The joy of cooking à la Fisher is the very rendering of her words --- words cooked in butter, garnished with parsley and chives and a bit of white wine. "Do you remember how Claudine used to crouch by the fire," she will write --- even though you and I don't know Claudine from Harvey Mudd --- "turning a hairpin just fast enough to keep the toasting nubbin of chocolate from dripping off?"

Or in mid-winter, eating a tangerine heated on the radiator, the maid in the background who "mutters of seduction and French bicyclists who ride more than wheels, tear delicately from the soft pile of sections every velvet string."

    You know those white pulpy strings that hold tangerines into their skins? Tear them off. Be careful.

Her words are as magic as her taste in foods --- even to the point of describing the siege of Paris during the Franco-Prussian War, where they ate "scrambled rats and potted poodledog meat."

Her chapter on "Eating Alone" should assuage those of us who have often feared to be seen in a restaurant in such a solo act. She quotes Lucullus --- who told his majordomo: "It is precisely when I am alone," he said, "that you are required to pay special attention to the dinner.

    At such times, you must remember, Lucullus dines with Lucullus.

I once wrote Fisher a fan-letter, extolling her way with words. She wrote me back, a letter typed not by some anonymous secretary but by the good lady herself, in which she spoke gently of the love for another person, intermixed --- love being what it is --- most wonderfully with the love for good food.

--- Lindley Watkins

Go to a reading from this book

Personal Journeys to
Spiritual Truth

Derek Biermann
Biermann journeyed to Northern India to interview over forty mystics, sages, and religious followers on the subject of samadhi. Samadhi he describes as "a state in which every cell in the body is said to remain unchanged, as if suspended in time."

    Samadhi is beyond the mind, beyond thinking and understanding. To enter into the experience of samadhi is to enter into higher realms of consciousness. At the highest level of samadhi, the manifest and transcendent reality merge to become indivisible from the Self.

Each of the faithful was asked five questions:
  • What is faith?
  • What is truth?
  • What is reality?
  • What is love?
  • What is samadhi?

§     §     §

It is an interesting collection of characters that the author has brought together. Included are Muslims, Catholics, Hindus, and Tibetan Buddhists. Black-and-white photographs of each of the devotees are included, along with pictures of holy bells, mountains and villages, holy necklaces, temples, mosques, clouds on mountains, and gatherings of followers.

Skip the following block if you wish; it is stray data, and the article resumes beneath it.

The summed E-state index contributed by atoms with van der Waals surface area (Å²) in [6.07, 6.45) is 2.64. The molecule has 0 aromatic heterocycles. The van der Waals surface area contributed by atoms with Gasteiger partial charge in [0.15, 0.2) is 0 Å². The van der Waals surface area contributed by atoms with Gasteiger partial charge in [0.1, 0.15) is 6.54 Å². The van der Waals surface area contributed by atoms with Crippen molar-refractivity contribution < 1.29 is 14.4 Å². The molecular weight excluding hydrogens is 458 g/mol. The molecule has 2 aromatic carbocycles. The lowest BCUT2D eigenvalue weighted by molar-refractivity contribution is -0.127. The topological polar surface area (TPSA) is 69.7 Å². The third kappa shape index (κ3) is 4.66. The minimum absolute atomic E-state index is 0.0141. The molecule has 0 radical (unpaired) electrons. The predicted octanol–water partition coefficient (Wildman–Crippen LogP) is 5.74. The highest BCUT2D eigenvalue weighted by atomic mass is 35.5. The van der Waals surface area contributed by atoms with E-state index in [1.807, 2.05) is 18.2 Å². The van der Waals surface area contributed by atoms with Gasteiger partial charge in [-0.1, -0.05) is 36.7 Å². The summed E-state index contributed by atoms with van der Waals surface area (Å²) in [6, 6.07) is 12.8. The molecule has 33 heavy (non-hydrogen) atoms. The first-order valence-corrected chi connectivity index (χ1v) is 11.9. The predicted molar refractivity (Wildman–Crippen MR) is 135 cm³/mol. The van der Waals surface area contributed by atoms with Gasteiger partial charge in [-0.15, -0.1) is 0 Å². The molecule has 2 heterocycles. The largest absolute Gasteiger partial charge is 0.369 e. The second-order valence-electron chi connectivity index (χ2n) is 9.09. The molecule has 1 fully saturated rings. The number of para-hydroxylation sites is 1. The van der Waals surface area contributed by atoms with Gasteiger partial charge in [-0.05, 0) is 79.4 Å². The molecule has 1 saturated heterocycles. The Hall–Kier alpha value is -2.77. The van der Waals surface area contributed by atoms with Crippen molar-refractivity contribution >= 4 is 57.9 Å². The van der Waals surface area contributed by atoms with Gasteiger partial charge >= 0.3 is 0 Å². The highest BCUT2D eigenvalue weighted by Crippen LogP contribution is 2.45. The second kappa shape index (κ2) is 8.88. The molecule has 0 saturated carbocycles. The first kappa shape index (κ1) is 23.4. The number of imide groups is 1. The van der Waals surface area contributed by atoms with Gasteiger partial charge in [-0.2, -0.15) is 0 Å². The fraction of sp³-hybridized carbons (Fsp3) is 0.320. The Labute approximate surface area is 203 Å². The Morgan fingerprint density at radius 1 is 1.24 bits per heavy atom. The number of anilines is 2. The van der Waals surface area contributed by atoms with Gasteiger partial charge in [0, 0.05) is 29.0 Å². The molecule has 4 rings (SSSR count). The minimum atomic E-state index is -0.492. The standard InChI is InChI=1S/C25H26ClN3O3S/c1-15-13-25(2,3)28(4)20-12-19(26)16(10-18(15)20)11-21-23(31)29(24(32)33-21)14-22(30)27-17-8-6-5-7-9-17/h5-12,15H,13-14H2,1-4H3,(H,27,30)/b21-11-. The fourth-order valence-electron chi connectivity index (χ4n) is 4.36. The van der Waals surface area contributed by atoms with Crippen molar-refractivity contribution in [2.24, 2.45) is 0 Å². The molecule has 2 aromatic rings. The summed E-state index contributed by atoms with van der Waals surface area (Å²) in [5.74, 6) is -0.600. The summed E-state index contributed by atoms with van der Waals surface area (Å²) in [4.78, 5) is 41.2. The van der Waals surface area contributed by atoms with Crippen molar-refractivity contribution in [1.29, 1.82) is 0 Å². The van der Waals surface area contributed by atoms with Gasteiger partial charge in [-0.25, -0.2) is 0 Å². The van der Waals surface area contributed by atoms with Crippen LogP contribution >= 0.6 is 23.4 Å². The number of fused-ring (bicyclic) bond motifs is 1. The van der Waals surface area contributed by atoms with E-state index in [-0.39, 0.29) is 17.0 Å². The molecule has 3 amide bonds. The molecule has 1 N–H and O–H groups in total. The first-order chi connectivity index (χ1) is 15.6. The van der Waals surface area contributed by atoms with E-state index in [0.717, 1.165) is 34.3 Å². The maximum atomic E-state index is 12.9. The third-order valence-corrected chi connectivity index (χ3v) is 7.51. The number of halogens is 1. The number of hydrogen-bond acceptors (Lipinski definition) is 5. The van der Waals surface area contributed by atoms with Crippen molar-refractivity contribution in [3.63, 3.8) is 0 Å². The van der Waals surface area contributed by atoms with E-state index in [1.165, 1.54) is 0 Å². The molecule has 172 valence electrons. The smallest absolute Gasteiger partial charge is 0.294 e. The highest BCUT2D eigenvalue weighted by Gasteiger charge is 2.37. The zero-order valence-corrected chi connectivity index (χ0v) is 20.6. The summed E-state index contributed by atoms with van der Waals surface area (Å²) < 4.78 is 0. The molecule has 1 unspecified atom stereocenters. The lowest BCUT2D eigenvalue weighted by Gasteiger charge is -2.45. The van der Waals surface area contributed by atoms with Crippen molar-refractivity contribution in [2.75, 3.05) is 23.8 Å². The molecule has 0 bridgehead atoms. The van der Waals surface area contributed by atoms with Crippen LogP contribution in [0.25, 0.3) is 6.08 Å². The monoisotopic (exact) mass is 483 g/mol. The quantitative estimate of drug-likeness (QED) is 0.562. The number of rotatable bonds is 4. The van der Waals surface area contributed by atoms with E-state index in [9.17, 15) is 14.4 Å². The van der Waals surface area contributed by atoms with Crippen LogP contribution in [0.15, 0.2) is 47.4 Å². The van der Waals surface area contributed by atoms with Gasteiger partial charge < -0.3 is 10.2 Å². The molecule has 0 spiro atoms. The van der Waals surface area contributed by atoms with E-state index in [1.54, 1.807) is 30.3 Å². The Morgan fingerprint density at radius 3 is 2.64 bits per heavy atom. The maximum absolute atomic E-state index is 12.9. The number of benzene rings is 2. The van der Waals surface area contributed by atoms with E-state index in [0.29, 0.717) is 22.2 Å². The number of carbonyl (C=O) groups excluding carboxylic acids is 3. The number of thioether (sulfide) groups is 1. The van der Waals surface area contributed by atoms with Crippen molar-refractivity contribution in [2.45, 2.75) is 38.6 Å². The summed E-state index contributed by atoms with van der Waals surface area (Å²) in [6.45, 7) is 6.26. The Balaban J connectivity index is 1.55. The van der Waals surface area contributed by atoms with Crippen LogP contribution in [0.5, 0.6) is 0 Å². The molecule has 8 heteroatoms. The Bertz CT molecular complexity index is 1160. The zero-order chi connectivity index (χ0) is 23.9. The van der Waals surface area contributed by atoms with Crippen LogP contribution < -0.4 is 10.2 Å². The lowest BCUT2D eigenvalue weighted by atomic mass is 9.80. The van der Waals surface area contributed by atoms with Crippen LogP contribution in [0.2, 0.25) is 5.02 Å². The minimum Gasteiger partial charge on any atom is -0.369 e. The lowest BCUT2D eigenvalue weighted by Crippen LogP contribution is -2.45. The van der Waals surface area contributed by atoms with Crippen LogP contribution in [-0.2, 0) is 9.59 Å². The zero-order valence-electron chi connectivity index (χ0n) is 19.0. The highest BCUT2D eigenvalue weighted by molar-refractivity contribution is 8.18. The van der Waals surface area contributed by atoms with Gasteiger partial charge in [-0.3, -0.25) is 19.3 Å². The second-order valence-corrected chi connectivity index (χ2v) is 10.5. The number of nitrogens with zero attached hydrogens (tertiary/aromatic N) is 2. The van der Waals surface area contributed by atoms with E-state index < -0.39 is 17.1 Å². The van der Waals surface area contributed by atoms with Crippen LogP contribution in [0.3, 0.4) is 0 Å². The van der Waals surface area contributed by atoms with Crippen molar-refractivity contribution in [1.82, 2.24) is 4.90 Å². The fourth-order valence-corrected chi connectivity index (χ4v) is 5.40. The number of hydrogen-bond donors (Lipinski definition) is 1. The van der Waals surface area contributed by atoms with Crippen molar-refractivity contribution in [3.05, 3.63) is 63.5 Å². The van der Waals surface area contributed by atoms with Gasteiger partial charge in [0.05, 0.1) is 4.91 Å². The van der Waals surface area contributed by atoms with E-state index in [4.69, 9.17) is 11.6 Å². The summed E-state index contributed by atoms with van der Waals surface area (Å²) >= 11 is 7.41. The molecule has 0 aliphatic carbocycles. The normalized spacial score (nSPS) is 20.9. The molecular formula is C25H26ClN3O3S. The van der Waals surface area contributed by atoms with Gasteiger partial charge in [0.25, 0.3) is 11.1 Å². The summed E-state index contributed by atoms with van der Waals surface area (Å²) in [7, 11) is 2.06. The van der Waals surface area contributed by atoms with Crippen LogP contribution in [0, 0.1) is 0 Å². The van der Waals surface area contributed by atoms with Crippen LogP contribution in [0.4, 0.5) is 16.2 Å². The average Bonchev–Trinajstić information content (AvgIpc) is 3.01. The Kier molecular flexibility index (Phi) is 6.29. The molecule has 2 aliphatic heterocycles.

Some responses are standard --- "Love is faith..." "My connection to God is through prayer..." "Spiritually means connecting with your greater Self..." "We should always remember Him, because if we forget him then He will not help us..."

Some of the respondees look divine, some ill-at-ease, some positively menacing. Some are obviously suffering, or at least deeply immersed in austerity. The holiness of a few jumps off the page at you, so you want to pop on an Air India plane and go and be with them now to see if some of their divinity will rub off on you [or see "Radical Compassion," above].

The Tibetans, the Muslims, and the Christians give the sort of answers you would expect. But those who profess to one of the myriad branches of Hinduism come across as otherworldly, at least by Western lights. Gopi Giri Baba lives alone in an ice cave in Nepal. When the interviewer asks, "What is samadhi? Giri Babaji says, "I can say nothing of samadhi."

    Q: What is reality; and is this real?
    A: This is real; thinking is not real.
    Q: What is time?
    A: Not fixed.

Swami Parkash Giri has the clear and direct gaze of one who must certainly Know the Truth. He says that we must be pure, that we can live without eating or drinking, and with the pranayama breathing exercises, one can "give up breathing also:"

    You must learn to live simply like a stone, and you will learn to drink the nectar of life from nature... Real knowledge will come to you and you will grasp it, just like the clear picture of the cinema.

Prem Puri Baba [Fig. 1 above] has taken a ten year vow of silence. He appears to us with gorgeous white beard and flowing white locks, but --- we are told --- the day after the interview he shaved his head and threw the hair in the Ganges as an offering. He says,

    Faith is understanding yourself and knowing your path... The easiest path is by chanting and praying. You go within yourself; you forget everything material. You have to understand yourself completely, the internal and the external. People know about the body and the senses, but they forget the soul. Truth is knowing where we come from and where we have to go.

He then quotes Sri Ramana Maharshi:

    Silence is so potent. Silence is the loudest form of prayer.

--- A. W. Allworthy